Types of Tracking Data

Custom Events and Event Properties

One of the key features of Woopra is the ability to track Custom Events. Understanding custom events and custom event properties is crucial to getting a good tracking implementation, and to realizing the full power of Woopra. Custom events are tracked using the /track/ce endpoint. These properties are sent with the key prefix: ce_

Custom Visitor Data

Woopra allows you to store custom visitor data on the profiles of your visitors. You can add and set visitor properties on the visitor who performs the action you are tracking. This can be done when tracking a custom event via /track/ce , or without tracking an event by calling /track/identify. These properties are sent with the key prefix: cv_

Custom Visit Data

Woopra also allows you to set metadata that span multiple events, but are not saved on the visitor's profile. This is session or visit data. Examples of this would be device_type, browser, user-agent, etc. While these properties are built-in and thus are not prefixed, and in some cases are in fact generated from http headers, etc., you can also create custom session/visit properties by using the prefix. These properties are sent with the key prefix: cs_

Custom Data Property Prefixes: ce_, cv_, and cs_

In order to allow for fast encoding, and a flat data structure, the GET request parameters are prefixed with cX_ to denote if the item is a custom event property, a custom visitor property, or a custom session property. We do try to respond to track requests within 300ms after all.

  • Custom Event properties are prefixed with ce_
  • Custom Visitor properties are prefixed with cv_
  • Custom Session properties are prefixed with cs_

Special Fields

Parameters that do not have these prefixes are non-custom, built-in or required event metadata such as the event name itself, the timeout (how long before the session is considered over before another event occurs), the project you want to send this event to, the event timestamp, the referer, etc. For legacy reasons, the cookie (aka device id) is also sent without a prefix.

Conventional Fields

Some fields can be sent as custom event properties but will be treated specially by the woopra system. The clearest example of this is the campaign data fields. Sending ce_campaign_name will actually cause the Woopra system to recognize and display the campaign data for that event in a special way. It will also use this data in attribution reports.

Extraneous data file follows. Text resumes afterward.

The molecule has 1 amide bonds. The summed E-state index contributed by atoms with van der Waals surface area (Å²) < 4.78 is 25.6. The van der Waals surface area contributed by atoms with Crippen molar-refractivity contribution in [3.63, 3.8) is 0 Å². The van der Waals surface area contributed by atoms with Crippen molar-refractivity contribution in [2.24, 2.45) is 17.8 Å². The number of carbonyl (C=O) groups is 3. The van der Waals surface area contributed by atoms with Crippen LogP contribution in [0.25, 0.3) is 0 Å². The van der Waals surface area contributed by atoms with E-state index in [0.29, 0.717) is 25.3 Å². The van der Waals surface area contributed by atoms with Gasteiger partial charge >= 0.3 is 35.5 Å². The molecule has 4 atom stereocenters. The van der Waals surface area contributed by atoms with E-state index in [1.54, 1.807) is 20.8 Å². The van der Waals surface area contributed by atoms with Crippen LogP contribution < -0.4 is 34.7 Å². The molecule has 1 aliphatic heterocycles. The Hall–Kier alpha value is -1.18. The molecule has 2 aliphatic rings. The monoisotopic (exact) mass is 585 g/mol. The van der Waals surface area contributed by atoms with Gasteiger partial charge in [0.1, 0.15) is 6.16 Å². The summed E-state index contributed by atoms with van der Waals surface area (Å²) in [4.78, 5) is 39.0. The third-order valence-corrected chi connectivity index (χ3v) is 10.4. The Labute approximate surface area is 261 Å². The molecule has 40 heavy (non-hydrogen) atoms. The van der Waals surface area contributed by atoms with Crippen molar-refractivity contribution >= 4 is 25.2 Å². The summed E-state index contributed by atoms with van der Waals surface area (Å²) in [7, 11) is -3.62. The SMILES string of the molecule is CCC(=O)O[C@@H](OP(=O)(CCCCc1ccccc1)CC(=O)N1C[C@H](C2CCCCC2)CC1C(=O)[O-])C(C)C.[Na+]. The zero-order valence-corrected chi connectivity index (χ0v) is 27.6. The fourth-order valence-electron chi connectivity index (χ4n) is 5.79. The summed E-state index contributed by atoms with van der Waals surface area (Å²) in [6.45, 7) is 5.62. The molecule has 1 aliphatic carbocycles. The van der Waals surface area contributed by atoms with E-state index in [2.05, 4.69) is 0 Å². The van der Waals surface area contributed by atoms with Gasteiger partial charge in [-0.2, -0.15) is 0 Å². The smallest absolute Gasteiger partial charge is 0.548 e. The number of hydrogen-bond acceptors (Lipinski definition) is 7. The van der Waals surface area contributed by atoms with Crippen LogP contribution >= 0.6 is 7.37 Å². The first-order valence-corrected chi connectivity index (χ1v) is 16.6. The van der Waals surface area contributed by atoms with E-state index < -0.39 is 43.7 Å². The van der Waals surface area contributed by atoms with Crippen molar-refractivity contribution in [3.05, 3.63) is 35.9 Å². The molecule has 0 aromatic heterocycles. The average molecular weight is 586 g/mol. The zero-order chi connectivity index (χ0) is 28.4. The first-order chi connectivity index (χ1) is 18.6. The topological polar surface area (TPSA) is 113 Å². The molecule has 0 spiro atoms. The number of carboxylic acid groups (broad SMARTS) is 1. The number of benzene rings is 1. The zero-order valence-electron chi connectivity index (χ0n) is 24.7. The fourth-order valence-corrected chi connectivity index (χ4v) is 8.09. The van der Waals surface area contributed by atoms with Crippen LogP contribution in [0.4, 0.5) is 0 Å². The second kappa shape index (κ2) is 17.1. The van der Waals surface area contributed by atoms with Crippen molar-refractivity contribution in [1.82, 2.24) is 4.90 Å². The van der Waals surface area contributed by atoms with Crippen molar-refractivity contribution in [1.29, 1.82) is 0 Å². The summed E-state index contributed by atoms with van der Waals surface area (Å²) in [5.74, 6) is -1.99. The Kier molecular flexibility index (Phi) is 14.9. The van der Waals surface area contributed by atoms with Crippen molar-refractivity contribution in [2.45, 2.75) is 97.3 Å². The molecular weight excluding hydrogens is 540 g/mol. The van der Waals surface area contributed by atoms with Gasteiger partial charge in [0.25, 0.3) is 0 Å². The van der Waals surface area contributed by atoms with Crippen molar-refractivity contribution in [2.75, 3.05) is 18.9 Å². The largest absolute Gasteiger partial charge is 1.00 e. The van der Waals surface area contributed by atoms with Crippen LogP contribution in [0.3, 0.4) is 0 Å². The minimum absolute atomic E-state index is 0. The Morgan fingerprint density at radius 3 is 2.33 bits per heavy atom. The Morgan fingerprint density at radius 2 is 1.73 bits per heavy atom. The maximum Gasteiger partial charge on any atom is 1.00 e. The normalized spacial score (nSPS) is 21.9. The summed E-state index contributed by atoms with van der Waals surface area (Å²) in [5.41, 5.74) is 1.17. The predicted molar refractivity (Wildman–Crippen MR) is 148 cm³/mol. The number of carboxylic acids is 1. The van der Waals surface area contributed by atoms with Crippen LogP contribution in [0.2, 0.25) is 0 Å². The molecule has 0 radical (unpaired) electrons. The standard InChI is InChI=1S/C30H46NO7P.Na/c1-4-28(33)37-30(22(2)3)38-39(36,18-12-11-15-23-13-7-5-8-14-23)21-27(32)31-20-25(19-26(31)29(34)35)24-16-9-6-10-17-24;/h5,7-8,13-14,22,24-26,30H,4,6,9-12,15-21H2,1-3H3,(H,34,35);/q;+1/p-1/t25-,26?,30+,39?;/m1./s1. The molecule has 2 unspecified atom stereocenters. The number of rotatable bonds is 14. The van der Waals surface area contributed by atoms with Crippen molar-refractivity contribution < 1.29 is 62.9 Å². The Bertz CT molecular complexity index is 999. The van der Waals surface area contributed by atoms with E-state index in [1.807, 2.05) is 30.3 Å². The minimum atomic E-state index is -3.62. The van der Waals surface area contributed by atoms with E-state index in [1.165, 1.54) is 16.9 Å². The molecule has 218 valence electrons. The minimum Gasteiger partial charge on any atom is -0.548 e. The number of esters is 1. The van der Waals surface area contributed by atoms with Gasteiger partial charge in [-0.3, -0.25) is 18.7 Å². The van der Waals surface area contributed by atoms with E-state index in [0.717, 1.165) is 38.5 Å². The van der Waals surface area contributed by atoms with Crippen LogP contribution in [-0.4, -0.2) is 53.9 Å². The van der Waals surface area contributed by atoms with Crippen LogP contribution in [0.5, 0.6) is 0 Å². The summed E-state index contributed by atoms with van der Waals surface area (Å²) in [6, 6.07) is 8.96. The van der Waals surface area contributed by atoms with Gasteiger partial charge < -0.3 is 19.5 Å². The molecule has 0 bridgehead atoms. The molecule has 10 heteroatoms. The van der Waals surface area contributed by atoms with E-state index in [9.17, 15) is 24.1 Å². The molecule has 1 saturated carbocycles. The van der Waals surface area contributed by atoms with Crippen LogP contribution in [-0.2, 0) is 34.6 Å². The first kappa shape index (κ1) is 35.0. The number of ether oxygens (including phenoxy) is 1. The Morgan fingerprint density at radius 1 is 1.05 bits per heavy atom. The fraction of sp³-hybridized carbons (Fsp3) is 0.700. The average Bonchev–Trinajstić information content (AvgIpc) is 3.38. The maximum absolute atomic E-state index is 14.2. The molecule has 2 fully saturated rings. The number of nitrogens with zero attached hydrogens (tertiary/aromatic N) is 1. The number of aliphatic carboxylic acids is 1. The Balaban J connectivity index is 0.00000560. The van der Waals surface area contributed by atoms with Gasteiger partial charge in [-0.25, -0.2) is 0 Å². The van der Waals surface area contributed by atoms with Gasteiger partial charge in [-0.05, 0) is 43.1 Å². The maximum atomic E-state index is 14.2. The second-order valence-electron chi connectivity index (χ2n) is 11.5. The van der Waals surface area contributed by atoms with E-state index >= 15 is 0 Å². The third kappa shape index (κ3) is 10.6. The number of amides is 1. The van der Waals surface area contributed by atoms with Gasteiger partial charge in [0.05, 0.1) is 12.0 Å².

Another example is the url property of a pageview event. Woopra will use this to look for utm_ tags and treat them the same as campaign_name and campaign_source event properties. Click here to learn more about campaign tags.

Url Encoding

Don't forget to url encode your property keys and values.
Note: all examples omit encoding for legibility!


Example:

Consider these request query parameters:

?project=myproject.com
  &event=bark
  &timestamp= 1492030800000
  &cv_name=Rio
  &ce_campaign_name=Teach+Speak+Command
  &ce_bark_volume=loud
  &cs_is_post_nap=true

The project, event and timestamp parameters all cary necessary or overriding event metadata. The event name, the destination project, the event timestamp to use instead of the time of receipt, etc.

The cv_name will turn into a property on the visitor's profile. That property will be called "name", and will have the value on this visitor profile of "Rio". The prefix is removed before it is actually put into your data.

The ce_bark_volume on the other hand, will be a property of this particular bark event. It will show up when you expand the event in a visitor's event timeline as "bark_volume", and will have the value set as: "loud." Similarly, the ce_campaign_name will also show up as an event property, but additionally, it will be used to report on attribution and for some UI conveniences in the Woopra app.


Event and Session Timeout